After a couple awful choices, Alex unintentionally throws her whole family away at her deathday festivity, while attempting to play out a cantos to dispose of her forces as opposed to grasping them. This leaves the adventure of her and a kid who claims he knows the best approach to Los Lagos to safeguard her family.
This story is told in three sections. The initial segment is in Brooklyn, NY. The second part is Alex and Nova entering Los Lagos, which was truly reminiscent to me of Narnia, despite the fact that I believe it should be a limbo, and I cherished each second of it. I particularly cherished Agosto and whatever is left of his fae. At that point, ultimately, the third part is their showdown at the Tree of Souls, where her family is being held without wanting to.
This story was a decent astonish; I cherished the Latin-American point of view, and was so content with the acknowledgment of Alex’s cross-sexuality. Her entire family didn’t overemphasize it, since it’s truly not a major ordeal, but rather that is hard for a great deal of creators to figure it out. There was no show paving the way to it, there was no pointless tension as a result of it, it was simply common, acknowledged, and delightfully done. I truly valued it.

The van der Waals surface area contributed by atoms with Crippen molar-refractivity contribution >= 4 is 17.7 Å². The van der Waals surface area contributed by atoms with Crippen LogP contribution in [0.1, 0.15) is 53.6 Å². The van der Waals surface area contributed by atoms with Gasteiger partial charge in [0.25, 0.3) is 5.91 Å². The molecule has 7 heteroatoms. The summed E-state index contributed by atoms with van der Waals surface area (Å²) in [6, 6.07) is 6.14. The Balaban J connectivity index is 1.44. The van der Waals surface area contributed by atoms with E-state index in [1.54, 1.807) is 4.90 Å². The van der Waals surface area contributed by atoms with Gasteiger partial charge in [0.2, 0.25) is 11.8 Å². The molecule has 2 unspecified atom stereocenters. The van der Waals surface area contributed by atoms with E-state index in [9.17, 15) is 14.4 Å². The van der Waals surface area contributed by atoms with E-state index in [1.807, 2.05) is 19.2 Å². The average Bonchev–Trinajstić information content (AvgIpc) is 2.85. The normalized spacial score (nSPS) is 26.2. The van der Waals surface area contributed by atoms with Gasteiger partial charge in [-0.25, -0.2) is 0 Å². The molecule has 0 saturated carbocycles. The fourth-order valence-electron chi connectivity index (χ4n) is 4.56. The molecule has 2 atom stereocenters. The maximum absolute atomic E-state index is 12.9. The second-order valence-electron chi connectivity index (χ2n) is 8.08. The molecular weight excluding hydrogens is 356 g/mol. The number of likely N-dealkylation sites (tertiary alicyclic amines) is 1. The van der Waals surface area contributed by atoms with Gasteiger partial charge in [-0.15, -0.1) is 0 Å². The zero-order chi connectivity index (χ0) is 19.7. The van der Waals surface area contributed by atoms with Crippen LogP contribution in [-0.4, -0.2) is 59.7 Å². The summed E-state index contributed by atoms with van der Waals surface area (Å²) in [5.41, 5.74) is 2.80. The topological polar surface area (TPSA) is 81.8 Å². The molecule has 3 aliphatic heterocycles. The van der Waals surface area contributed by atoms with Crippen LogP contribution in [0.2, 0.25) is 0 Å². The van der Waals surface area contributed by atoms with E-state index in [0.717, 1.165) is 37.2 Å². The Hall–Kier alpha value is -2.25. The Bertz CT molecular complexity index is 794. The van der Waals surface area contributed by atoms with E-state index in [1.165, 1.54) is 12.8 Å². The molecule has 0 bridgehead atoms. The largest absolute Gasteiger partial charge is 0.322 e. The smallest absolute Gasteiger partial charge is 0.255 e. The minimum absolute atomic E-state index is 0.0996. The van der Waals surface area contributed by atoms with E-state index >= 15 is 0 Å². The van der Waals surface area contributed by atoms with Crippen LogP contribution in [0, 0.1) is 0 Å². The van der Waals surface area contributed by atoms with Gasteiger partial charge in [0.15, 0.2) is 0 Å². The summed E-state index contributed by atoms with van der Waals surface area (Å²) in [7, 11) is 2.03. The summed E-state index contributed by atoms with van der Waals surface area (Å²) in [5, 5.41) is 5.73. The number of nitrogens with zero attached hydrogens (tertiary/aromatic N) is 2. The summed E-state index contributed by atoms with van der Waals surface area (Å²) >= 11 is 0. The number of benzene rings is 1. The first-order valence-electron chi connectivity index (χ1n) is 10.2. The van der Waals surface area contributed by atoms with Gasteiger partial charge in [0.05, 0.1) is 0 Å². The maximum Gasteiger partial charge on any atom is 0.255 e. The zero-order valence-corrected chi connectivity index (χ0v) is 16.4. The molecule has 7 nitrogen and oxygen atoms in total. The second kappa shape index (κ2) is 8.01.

This all being said, despite everything I need to caution you that there is an adoration triangle. All things considered, there will likely be an affection triangle later down the line of this arrangement. Alex, in my eyes, dependably settles on her decision clear, however I can in any case see the triangle creating with its sharp points prepared to pierce my heart.
“Not all affections are intended to keep going forever. Some smolder like flame until there is nothing left except for fiery debris and dark ink on skin.”